Grasping the final balustrade of a staircase with the resoluteness of a captain at sea, Teddy Roosevelt emerges from John Singer Sargent’s portrait as an embodiment of the legacy he left behind: a tenacious leader who thundered from the bully pulpit, reshaping the country through conservation, militarization, and corporate reform. The preeminent portraitist of his time, Sargent understood well that the art of portraiture is not to paint a likeness, but an identity. Roosevelt’s commanding stature—paired with the assertive placement of hands on both the staircase and the hip—convey a sense of steely confidence and vitality. Yet, the forcefulness of his body language is carefully balanced with the steady coolness of his gaze. Taken en masse, Sargent manages to capture the features of Roosevelt in a way that allows us to recognize the president in both a physical and an emotional sense. As the head of state, the president carries a unique visual burden; his image becomes a symbol of the country as a whole. The importance of presidential imagery lies in showing us glorified characters that embody a nation’s ideals of power.
Drawing from a Hellenistic tradition, the founding fathers imbued the American presidency with classical virtues. Early portraits, such as Gilbert Stuart’s “The Lansdowne Portrait” of George Washington, drew from a codified set of European symbols that reflected the close cultural proximity the fledgling nation still shared with its former rulers. The Lansdowne Washington, painted in 1796, can be compared with Hans Holbein the Younger’s “The Ambassadors,” a dual portrait of two French diplomats painted nearly two centuries before. The portraits show striking similarities in their compositions. Both feature civil servants poised by their desks in professional dress, surrounded by the tools of their craft: pens, parchment, books, and the like. The overlap is intentional. Just as Holbein’s portrait sought to glorify the diplomats in their professional capacity, Stuart’s Lansdowne portrait sought to insert Washington into this historical dialogue. In an effort to legitimize a new regime with the traditional trappings of power, much of the imagery of Washington was tied to the past.
From a narrow catalogue of images crafted during the early years of the presidency, one can see the ideals of the office take shape. The Lansdowne Washington set a precedent; its classical portrayal of the president as a dignified, reserved, and able statesmen would be emulated in the portraits of presidents from James Polk, Millard Fillmore, and Franklin Pierce to George H.W. Bush and George W. Bush. Other archetypes were set around the same time. Jefferson’s seated portrait, painted by Stuart, embodied a Republican chastity and “everyman’s man” persona that would be referenced by John Quincy Adams, John Tyler, Grover Cleveland and Franklin Roosevelt. These recurring themes are critical markers of the development of American democracy. Although heavily influenced by European trends, American iconography rejected the aggrandizement of royal portraiture and rather came to be codified through the plain, approachable statesman. The qualities of democratic leadership were defined through early portraiture, disseminated from grand canvasses to the faces on a dollar bill.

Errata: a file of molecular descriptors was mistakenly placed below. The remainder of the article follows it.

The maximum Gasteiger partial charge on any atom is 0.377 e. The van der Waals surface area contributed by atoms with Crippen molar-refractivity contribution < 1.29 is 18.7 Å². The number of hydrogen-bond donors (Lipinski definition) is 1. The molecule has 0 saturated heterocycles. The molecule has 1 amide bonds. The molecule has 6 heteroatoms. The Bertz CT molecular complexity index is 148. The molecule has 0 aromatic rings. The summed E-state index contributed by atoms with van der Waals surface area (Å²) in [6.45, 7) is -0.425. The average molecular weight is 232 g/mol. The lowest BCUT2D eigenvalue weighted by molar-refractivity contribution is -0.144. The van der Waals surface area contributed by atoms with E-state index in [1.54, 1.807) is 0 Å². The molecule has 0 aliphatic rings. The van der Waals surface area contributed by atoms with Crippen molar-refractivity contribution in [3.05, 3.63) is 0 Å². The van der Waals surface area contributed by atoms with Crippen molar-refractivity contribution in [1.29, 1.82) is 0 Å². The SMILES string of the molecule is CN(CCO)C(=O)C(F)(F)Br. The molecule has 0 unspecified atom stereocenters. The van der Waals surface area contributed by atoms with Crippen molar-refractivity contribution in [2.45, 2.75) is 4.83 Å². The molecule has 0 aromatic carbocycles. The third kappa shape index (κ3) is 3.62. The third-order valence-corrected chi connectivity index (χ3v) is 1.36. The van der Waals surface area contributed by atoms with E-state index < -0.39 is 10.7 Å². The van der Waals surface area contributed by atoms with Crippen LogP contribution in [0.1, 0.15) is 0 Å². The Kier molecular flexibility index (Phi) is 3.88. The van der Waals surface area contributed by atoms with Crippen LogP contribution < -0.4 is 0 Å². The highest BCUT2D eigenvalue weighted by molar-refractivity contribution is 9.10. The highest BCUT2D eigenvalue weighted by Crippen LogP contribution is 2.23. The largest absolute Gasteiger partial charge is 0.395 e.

As the nation has evolved over the years, so have our images of our leaders. The selfless civil servant has become a showman. Whether one turns to Aaron Shikler’s introspective Kennedy, head bowed in contemplation, or Chuck Close’s clownish distortion of Clinton’s face, the modern portrait inverts the traditional effort of fitting the man into a role of power. Rather, today’s portraiture seeks to frame the office through the lens of each individual’s identity. With the ubiquity of media in a modern era, the official portraits of the presidents have sought to provide a unique intimacy between the audience and their leaders, sometimes abstract, sometimes vulnerable, searching. Modern portraits have broken from the old conventions, as they seek to humanize the president through individual flaws while still reinforcing authority through historical iconography.
The images that we paint of our presidents tell stories of power catered to an American audience. Looking at the idealized versions of our leaders, and how those ideals have adapted over time, presidential portraiture gives insight into the men that held the office and to the development of the executive branch over time. But, perhaps most importantly, the images paint the ideals of the citizens. When Obama’s “HOPE” campaign launched in 2008, it was not just the word that sought to represent a new vision for the country, but the stylized headshot that accompanied it. In bold block colors, Obama’s campaign imagery became a new image for the future American presidency, something exciting, that broke cleanly with tradition. The portrait redefined how a president could be seen. Young and bold, it was a game changer.
Weeks ago, the first official portrait was taken of Donald Trump. The optimism of 2008 was banished beneath a furrowed brow and tight lipped scowl. “Stomach-turning” was how one lawyer in the Boston immigration court—a court that has been overrun due to the burdens of Trump’s aggressive new policies—described the arrival of the portrait to the Boston Globe. Although it may be easy to discount an image of presidential power as nothing more than the likeness of a man, the language embedded in the images that have been crafted around the presidency speak to so much more. When it comes to painting a president, the portrait is not just a picture—it’s politics.
Correction: A previous version of this article stated that the Lansdowne Portrait was painted in 1703. It has been updated with the correct year, 1796.